The first two acts of the Women's Amateur Championship last week were drawing-room comedy, the last was drama but the resolution was plain soap opera. In the end the deserving ingenue won the silver loving cup and dedicated it to her mother while the Other Woman went home to tend her garden and family.
In its early rounds a USGA tournament for women amateurs resembles a summertime house party. Most of the players have met and played each other before, some of them every year for decades. At midday in the dining room and at sunset on the terraces they mingle with club members and relatives, and if they have been around a while and know the right people they spend their nights as guests in the nearby homes of hospitable members. At least that is the way it is when the tournament is played at a venue like the Montclair Golf Club in New Jersey, which is old (1893), affluent and determinedly genteel.
While more than half the field of 149 was shooting 82s or worse and failing to qualify on the first day, or eliminating each other at match play over the next three, the club members continued to play the other 18 and the tennis players plonked from morning till night, and the children in the pool near the first tee did their best to swallow their squeals. Such galleries as there were made more noise slapping mosquitoes than applauding golf shots.
By Friday and the semifinals, the cast of characters was down to four—the clubwoman, the patrician, the coed and the working girl. Donna Horton, a sophomore at the University of North Carolina at Greensboro, who is small, blonde, unknown and says "yes, ma'am" a lot, was the surprise of the early rounds, mainly because she knocked off Jane Bastanchury Booth, one of the favorites and veteran of two Curtis Cup teams, 2 and 1. Donna had the misfortune to run into Anne Sander in the semis and lost 5 and 3, but said it didn't matter because "I'm just so happy to be here."
Anne Sander is a new name for a familiar face in golf. In 1958, when she was Anne Quast, a Stanford junior from Marysville, Wash., she won her first amateur; she followed that in 1961 with another as Anne Decker, and another in 1963 as Anne Welts. This summer, after a three-year layoff devoted to marrying Stephen Sander, a stockbroker, having a second child and tending her garden alongside the sixth fairway at Seattle's Broadmoor Golf Club, she was back at 35, determined to put Sander into the record books and playing some of the best golf of her life.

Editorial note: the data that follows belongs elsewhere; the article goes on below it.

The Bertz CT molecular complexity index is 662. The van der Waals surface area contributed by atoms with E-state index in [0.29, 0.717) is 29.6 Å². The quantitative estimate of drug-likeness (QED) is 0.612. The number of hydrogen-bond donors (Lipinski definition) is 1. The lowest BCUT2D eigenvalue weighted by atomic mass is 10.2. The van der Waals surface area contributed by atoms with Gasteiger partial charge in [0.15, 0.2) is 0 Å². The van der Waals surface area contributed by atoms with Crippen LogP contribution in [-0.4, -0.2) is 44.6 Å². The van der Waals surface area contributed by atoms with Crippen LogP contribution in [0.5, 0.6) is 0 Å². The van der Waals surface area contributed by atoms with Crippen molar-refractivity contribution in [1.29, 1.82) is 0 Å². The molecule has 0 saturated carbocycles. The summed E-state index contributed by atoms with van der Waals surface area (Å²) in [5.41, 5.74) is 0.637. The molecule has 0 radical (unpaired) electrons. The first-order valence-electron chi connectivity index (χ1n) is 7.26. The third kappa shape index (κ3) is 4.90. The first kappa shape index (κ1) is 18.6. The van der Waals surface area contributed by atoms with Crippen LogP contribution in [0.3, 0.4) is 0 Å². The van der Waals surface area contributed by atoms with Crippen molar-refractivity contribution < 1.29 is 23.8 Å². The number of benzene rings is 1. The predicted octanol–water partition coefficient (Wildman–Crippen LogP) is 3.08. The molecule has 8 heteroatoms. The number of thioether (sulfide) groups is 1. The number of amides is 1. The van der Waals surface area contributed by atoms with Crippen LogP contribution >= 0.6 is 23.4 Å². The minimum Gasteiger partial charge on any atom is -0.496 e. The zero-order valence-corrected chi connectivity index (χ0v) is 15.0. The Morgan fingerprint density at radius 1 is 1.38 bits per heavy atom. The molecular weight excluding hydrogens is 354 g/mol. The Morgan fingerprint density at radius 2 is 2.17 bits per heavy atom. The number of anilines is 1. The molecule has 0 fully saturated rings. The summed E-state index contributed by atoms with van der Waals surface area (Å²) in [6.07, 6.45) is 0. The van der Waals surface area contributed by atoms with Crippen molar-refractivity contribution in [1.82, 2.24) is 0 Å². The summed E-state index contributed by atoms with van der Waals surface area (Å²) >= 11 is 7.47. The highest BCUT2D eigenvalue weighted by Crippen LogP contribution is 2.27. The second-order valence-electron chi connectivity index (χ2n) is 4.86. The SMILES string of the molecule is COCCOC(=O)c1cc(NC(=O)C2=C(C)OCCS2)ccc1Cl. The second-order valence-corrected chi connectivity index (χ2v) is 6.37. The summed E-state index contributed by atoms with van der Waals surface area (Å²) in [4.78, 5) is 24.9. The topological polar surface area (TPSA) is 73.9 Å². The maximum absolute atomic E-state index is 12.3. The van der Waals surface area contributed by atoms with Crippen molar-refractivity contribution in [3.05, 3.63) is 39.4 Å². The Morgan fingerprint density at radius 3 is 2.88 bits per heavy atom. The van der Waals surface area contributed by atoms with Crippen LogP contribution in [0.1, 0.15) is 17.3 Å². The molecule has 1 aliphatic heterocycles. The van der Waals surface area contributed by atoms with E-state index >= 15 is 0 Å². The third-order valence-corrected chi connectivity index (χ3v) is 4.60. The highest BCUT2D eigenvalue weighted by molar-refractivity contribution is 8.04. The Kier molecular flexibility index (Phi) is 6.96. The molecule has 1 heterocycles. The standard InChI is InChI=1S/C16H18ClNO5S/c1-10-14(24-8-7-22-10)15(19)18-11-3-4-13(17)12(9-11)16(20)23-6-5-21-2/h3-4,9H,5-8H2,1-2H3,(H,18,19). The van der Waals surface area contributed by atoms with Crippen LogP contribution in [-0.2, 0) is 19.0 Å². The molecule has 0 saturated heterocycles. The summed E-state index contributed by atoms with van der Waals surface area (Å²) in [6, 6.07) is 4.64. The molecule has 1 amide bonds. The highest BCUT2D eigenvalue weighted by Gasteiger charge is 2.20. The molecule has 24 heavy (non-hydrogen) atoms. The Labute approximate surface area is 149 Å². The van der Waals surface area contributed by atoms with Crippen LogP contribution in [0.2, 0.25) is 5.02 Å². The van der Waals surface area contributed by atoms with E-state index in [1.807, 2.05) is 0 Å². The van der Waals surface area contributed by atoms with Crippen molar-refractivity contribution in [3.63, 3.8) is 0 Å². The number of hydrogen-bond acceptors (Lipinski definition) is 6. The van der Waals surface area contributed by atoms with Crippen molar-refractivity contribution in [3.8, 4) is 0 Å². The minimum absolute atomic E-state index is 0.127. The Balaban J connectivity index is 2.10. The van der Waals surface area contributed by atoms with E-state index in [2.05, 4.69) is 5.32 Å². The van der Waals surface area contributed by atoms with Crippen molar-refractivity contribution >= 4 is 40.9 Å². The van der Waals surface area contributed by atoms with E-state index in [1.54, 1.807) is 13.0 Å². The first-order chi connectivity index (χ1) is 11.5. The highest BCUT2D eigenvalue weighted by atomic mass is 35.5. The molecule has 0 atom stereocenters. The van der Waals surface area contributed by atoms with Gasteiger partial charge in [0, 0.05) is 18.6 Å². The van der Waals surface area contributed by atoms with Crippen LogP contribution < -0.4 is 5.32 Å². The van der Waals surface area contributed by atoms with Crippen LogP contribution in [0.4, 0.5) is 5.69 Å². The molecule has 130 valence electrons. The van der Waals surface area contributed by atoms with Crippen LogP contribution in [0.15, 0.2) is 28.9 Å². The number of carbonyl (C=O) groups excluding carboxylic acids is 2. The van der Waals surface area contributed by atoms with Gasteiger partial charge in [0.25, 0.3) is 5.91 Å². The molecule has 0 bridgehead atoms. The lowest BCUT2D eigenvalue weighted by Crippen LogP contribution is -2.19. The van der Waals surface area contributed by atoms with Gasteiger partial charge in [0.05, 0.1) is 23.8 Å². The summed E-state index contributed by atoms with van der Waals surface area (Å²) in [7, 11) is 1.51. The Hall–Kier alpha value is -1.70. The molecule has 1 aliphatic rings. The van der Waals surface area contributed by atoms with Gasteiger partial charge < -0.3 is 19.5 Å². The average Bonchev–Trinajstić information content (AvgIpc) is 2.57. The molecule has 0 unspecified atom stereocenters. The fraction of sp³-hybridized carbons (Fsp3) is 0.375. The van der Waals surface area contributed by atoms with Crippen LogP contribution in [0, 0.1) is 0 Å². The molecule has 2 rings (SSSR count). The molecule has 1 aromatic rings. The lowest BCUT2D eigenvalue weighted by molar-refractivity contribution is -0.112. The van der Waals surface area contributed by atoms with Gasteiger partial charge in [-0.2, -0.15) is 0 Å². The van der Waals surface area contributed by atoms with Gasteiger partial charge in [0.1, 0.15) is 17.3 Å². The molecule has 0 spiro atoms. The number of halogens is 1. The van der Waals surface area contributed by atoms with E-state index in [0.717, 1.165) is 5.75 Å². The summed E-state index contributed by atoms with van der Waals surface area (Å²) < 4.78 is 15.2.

Her comeback began at the British Women's Amateur, where she was medalist by seven strokes. A few weeks later at the Women's Open in Rochester, N.Y., she finished fourth, her best placing ever against the pros. And she had been mopping up on the hilly 6,032-yard Montclair course, too, closing out each of her matches with at least three holes to go.
The other semifinal was match play at its best. Both players were virtually unknown outside regional events and each had improved her game impressively over the last year. Bonnie Lauer graduated in physical education from Michigan State in June, having won both the Intercollegiate and Mid-Western Collegiate for 1973 and having been the first woman athlete ever named MSU's Spartan of the Year. The Amateur was her last tournament on the summer circuit before taking a job in California to see what it is like to play the year round.
Carol Semple, her opponent, had reached the semis by beating, among others, Mary Budke, the defending champion. Carol, a tall, loose-jointed 24-year-old blonde with a big rhythmic swing, was born to amateur golf and the life that nurtures it. She was raised on the fairways of Pittsburgh's venerable Allegheny Country Club by a father who is a two-handicapper and vice-president of the USGA and a mother who has played in some 20 Women's Amateurs, despite never having gotten further than the quarterfinals. Her teacher from the time she took up the game at 12 until she was 20 was none other than Bobby Cruickshank, the little Scottish pro who tied Bobby Jones in the 1923 Open and lost in the playoff".
Carol fidgeted her way nervously through the front nine of the semis against Lauer, but even so was one up at the turn. Then Bonnie, who throughout the tournament looked as though she were actually enjoying the game, won three of the next four holes. After they had halved 14 and 15, Semple was two down with three to play. But at the 147-yard par-3 16th she laced an iron that landed nine feet from the pin and sank a birdie putt that whacked the back side of the cup. "That sparked me a little," she said. One down and two to go. When Bonnie left a chip short at 17, Carol won the hole with a par, closing her eyes tight while waiting for her turn to hit. "I try to picture each shot before I hit it and that's the only way I can concentrate." A well envisioned 60-foot chip that almost went in at 18 gave her a final birdie, her third straight hole, and the match.
The 36-hole final on Saturday was a genuine blow struck for old-fashioned excellence-for-its-own-sake amateurism, though you would not have known it by listening to the by now good-sized gallery. The clans had gathered—Semple's consisting of her father, flown in from a USGA function in Canada, her little sister Cherry, Bobby Cruickshank, aunts and uncles, most of the club people and, of course, the underdog rooters; and Sander's, made up of her husband and a few fans with historical perspective.